My Thoughts on ROH – Final Battle

Last Sunday Ring of Honor held Final Battle at Terminal 5. New York.  It is ROH’s biggest show of the year and I guess their equivalent of Wrestlemania or Bound For Glory.  Now, I used to watch a lot of ROH, but I have to be honest and admit that in recent months I have become lax in doing so.  I keep up to date with what is going on, but very rarely catch the television product, it’s a similar relationship that I have with TNA to be honest.  However, with this being ROH’s big show, I decided to return and because I am like that, to also give you all my opinion on where ROH stand at the end of 2014.

Let’s start with the positives. ROH still have a fantastic in ring product.  They have some of the best wrestlers in the world plying their trade there and there is a reason that so many of their roster go on to do great things.  It is an atmosphere that encourages great wrestling and it certainly delivers.  This card was no exception.  ROH’s tag division continues to put TNA and WWE to shame.  When you can have The Addiction (Christopher Daniels and Kazarian) and The Young Bucks feuding and it not even being for the title, you know you are onto something.  Their match, which saw The Young Bucks joined by ACH and The Addiction joined by Cedric Alexander, was great fun, but even it was overshadowed by the tag title match.  reDRagon are an extraordinary team and their match with The Time Splitters (Alex Shelley and KUSHIDA) was unsurprisingly one of the highlights of the show.

Of course, there is more to ROH than tag wrestling.  On this show you had a great match between Jay Lethal and Matt Sydal (formerly known as Evan Bourne).  While Roderick Strong and Adam Page put on a fantastic example of the traditional mentor vs pupil story.  Strong as the mentor picked up the win, but in doing so made Page look strong and continued to prove himself to be one of the best wrestlers in the world.  Finally, the main event was a great reminder that hardcore wrestling needn’t be dull.  While Bram’s attempts to be the King of Hardcore in TNA may have raised more groans than smiles.  Jay Briscoe and Adam Cole showed just what the formula can do, even though I still believe that doing an unprotected chair shot to the head in 2014, is the height of idiocy.

That’s the good side, but there is no denying that there is still problems with ROH, the main one being the production.  While you can’t expect a company working on ROH’s budget to compete with WWE, they do make a lot of rookie mistakes.  The blue lighting effect they used during this show didn’t look cool, but rather amateur, while the arena they held it in had nothing on the Hammerstein Ballroom, their traditional home in New York.  They still fell like they lack all the little touches that makes the product stand out.  The promo videos are mediocre at best and they fail to make the company feel special.  It may seem unimportant, most people watch wrestling to appreciate wrestling, but it is the difference between feeling like an independent company and a company which can truly count itself up with WWE and TNA, as one of the big companies in America.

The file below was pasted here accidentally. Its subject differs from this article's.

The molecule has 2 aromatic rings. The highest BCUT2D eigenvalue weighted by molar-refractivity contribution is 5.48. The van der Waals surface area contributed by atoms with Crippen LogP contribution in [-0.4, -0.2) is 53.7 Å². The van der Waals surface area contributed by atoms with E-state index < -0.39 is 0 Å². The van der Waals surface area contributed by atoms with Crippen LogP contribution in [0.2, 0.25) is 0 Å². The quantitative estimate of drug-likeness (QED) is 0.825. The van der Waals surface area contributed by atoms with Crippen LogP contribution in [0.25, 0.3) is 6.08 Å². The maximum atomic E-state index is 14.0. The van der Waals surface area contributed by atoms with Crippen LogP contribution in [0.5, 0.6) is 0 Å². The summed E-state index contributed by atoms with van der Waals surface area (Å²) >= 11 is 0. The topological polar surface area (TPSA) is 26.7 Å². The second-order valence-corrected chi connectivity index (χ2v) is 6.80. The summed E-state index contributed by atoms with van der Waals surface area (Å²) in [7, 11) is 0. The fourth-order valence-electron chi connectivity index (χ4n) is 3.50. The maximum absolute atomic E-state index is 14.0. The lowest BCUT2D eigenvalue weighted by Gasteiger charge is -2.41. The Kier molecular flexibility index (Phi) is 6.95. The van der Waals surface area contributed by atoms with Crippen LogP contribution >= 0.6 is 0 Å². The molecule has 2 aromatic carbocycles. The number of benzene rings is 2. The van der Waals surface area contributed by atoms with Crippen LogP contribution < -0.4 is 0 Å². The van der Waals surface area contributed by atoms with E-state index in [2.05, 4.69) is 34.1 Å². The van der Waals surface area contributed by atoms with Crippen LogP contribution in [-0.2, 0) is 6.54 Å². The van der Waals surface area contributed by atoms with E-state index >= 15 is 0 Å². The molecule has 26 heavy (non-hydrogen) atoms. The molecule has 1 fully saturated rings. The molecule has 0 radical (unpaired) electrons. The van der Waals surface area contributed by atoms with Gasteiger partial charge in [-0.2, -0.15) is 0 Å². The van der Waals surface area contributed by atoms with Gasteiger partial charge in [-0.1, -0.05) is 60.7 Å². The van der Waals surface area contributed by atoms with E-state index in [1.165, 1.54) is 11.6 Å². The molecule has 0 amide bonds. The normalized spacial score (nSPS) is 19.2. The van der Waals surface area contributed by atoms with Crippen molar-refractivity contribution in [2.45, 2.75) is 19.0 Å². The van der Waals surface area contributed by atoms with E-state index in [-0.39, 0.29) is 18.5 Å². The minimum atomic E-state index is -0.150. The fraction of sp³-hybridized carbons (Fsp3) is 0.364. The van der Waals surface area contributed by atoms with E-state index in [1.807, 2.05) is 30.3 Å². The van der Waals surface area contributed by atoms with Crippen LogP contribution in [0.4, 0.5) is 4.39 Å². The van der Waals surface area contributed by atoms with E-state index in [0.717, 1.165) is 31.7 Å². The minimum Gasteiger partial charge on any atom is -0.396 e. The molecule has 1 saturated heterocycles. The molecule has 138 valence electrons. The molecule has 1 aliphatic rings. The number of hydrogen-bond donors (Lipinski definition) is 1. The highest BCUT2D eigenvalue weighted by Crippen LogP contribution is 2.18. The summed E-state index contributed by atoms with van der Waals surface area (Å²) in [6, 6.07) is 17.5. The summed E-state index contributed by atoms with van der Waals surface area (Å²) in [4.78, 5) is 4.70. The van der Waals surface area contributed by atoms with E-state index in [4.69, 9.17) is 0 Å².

Alongside this, they still occasionally falter when it comes to in ring work.  The obvious example on this show, was RD Evans vs Moose.  This felt like ROH attempting to do sports entertainment and it wasn’t good.  I’m all for trying to split the show up, but this was amateur hour.  I didn’t realise at the time, but it is apparently part of RD Evans gimmick to muck up the move twice, before successfully hitting it (although he mucked it up the third time too), but I have since read that is the case?  If that is true, it’s a horrible idea and in a serious wrestling promotion, is completely out-of-place.  CHIKARA could get away with that, ROH can’t.

I also still have issues with the ROH style.  I am fine with it when it is The Young Bucks throwing superkicks, they have taken that and made it part of their thing and christ they know how to throw a superkick, but there were still moments on this show that bothered me.  The most obvious was in the opening match, which the big man Hanson won with a spinning kick.  In a match where that same guy, and a few others, were hitting some serious power moves, it actually felt like one of the weakest moments of the encounter and it makes it difficult to believe that it is that, which put the opponent down, when all that came before failed.

I sound like I am being harsh on ROH and I probably am, but as a company they have so much I love, that I am desperate for them to fix the small issues that are holding them back.  There is a reason that so many top guys in both TNA and WWE have come through ROH and if they could sort these issues out, there is nothing stopping them becoming a true alternative to the oft faltering wrestling companies that make up the American mainstream at this time.


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